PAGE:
A study reported in 2020 described a new mutation of the alpha-synuclein gene in a patient with LBD, associated with an atypical degeneration of the frontal and temporal lobes. The mutation substitutes the amino acid glutamate (E) with a glutamine (Q) at the 83rd position of the protein’s amino acid sequence—which is why the mutation is called E83Q. What distinguishes this mutation from all previously identified mutations is that it lies in the middle of the domain that regulates alpha-synuclein normal functions (interaction with membranes) and drives aggregation and pathology formation initiation. “Unlike all previously reported synucleinopathy-related mutations, which invariably occur in the N-terminal region spanning residues 30 to 53, and with most clustering between amino acids 46 and 53, the E83Q mutation is within the nonamyloid component (NAC) domain (residues 61 to 95), which plays a critical role in catalyzing aSyn oligomerization and fibril formation,” the team noted.

Lashuel further commented, “I was intrigued by the unique position of this mutation and the fact that the E83Q mutation carrier showed severe Lewy body pathology in the cortical and hippocampal regions of the brain than the usual substantia nigra which tends to be majorly affected in Parkinson’s disease. These observations suggested that the new mutation may influence alpha-synuclein’s structure, aggregation, and pathogenicity through mechanisms distinct from those of other mutations and could help us uncover novel mechanisms linking alpha-synuclein to neurodegeneration and pathology formation in Parkinson’s disease.”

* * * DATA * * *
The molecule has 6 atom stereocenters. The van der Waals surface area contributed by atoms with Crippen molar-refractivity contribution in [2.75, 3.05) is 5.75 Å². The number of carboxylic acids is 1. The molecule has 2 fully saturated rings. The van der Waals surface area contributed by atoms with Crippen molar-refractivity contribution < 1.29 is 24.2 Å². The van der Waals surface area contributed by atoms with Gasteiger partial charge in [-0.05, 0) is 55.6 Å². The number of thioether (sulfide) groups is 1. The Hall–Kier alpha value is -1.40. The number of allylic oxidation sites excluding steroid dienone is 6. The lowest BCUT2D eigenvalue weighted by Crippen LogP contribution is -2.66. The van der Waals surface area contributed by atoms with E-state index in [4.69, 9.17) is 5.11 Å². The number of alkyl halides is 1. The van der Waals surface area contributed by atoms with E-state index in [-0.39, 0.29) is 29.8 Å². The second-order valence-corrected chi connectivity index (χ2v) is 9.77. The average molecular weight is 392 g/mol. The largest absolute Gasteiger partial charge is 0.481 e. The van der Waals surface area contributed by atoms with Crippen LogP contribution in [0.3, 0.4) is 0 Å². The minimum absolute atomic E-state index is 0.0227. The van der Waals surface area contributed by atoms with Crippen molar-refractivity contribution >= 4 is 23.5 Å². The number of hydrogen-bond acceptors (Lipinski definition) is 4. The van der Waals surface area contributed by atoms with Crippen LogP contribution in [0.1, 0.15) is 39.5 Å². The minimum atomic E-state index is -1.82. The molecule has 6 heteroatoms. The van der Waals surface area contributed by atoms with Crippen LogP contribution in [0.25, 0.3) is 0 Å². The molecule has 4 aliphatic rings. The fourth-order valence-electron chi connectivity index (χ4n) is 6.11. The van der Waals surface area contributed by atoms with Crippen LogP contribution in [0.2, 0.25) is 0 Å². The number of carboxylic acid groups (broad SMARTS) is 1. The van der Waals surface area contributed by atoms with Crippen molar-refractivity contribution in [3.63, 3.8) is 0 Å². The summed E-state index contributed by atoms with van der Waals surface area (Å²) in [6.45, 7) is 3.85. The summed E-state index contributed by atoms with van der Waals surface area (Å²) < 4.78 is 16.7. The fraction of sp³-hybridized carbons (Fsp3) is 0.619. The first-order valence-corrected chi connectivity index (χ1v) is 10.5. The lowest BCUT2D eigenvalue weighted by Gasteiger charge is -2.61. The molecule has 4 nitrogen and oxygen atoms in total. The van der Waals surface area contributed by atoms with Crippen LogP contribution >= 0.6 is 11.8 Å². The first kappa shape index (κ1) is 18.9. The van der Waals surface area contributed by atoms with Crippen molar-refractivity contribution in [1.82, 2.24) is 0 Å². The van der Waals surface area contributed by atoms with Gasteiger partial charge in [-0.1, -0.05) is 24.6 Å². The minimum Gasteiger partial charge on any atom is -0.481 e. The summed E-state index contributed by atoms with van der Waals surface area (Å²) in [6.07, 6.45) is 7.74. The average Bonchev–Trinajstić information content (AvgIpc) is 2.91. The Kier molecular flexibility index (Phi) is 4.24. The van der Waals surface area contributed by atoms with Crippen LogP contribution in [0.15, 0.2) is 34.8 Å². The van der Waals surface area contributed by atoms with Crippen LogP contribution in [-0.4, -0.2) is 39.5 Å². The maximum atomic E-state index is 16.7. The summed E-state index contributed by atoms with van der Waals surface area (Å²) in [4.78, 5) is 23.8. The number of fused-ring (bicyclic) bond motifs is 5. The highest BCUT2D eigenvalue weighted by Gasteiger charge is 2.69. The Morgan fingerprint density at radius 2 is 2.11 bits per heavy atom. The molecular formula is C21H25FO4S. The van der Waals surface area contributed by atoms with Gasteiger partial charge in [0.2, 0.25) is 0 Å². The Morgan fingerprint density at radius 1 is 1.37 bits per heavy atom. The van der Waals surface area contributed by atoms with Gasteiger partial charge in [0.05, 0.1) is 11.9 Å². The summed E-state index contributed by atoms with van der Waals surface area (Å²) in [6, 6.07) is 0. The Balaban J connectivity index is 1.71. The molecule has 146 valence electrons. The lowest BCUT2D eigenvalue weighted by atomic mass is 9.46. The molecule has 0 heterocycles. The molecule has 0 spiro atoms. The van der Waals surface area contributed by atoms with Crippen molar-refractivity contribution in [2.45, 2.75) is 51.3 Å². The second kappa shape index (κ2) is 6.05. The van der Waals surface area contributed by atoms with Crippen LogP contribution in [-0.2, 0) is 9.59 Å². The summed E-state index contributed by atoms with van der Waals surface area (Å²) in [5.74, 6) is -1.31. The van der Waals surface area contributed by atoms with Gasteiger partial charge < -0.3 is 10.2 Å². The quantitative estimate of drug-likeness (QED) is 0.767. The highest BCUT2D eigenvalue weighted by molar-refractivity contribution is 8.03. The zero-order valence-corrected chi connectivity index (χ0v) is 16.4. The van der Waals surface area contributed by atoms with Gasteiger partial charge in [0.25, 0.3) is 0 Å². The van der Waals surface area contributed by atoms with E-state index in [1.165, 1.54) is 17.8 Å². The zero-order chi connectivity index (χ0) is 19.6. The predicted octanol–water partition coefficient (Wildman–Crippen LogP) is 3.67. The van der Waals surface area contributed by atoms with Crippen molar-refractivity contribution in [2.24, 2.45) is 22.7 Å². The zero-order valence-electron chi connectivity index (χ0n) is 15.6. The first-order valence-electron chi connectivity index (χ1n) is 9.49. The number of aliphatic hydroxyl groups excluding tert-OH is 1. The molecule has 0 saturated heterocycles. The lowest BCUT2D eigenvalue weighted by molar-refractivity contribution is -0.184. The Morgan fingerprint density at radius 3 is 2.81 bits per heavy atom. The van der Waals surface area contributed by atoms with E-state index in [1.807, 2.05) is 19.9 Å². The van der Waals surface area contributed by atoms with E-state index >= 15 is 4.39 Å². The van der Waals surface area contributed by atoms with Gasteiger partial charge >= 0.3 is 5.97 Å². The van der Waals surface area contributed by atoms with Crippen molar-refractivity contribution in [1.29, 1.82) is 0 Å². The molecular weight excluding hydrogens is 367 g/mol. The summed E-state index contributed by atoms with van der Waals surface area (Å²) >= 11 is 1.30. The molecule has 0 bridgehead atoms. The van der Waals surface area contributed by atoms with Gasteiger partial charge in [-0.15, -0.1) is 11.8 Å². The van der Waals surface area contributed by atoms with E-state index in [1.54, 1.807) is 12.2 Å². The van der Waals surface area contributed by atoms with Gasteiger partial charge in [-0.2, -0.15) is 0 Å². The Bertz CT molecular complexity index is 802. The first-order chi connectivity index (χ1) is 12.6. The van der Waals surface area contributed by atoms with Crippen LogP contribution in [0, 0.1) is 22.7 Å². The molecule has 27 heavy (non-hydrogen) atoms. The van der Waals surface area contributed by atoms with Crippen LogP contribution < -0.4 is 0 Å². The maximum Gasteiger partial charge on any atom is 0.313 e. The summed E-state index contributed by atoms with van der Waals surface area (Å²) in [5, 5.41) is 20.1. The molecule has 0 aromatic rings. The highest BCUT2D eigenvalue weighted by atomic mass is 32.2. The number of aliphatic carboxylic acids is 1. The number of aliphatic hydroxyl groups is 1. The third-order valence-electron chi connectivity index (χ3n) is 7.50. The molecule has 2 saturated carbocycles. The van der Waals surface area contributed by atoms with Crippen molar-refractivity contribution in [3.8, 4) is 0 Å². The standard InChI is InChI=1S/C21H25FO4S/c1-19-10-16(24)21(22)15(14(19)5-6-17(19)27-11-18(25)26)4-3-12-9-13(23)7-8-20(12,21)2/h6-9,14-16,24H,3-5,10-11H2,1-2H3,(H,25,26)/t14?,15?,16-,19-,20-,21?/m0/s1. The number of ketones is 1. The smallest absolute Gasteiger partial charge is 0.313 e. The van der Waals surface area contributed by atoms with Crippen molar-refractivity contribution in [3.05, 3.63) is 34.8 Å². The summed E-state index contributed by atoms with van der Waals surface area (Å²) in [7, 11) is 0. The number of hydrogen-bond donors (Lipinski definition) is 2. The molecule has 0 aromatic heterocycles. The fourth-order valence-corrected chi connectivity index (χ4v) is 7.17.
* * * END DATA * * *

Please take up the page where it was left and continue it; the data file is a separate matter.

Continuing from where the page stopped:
Lashuel’s team collaborated with the groups of Markus Zweckstetter, PhD, at DZNE in Germany, and Frank Sobott at the University of Leeds. They applied a battery of biochemical, structural, and imaging approaches to dissect how this mutation modifies the structure of the different forms of alpha-synuclein and its aggregation properties in vitro. Next, they used a combination of cellular models of Lewy body formation to determine how the E83Q mutation influences various aspects of alpha-synuclein associated with its normal function and pathology.

The in vitro studies showed that the E83Q mutation not only increased dramatically the rate of alpha-synuclein aggregation but also formed aggregates with structural and morphological signatures that were distinct from those seen with the normal protein. “This was exciting since recent studies have shown that aggregates of different structures exhibit differences in their ability to induce pathology and spreading in mouse models of PD and could possibly explain the clinical heterogeneity of PD and other neurodegenerative diseases,” said Senthil T. Kumar, PhD, one of the study’s first authors.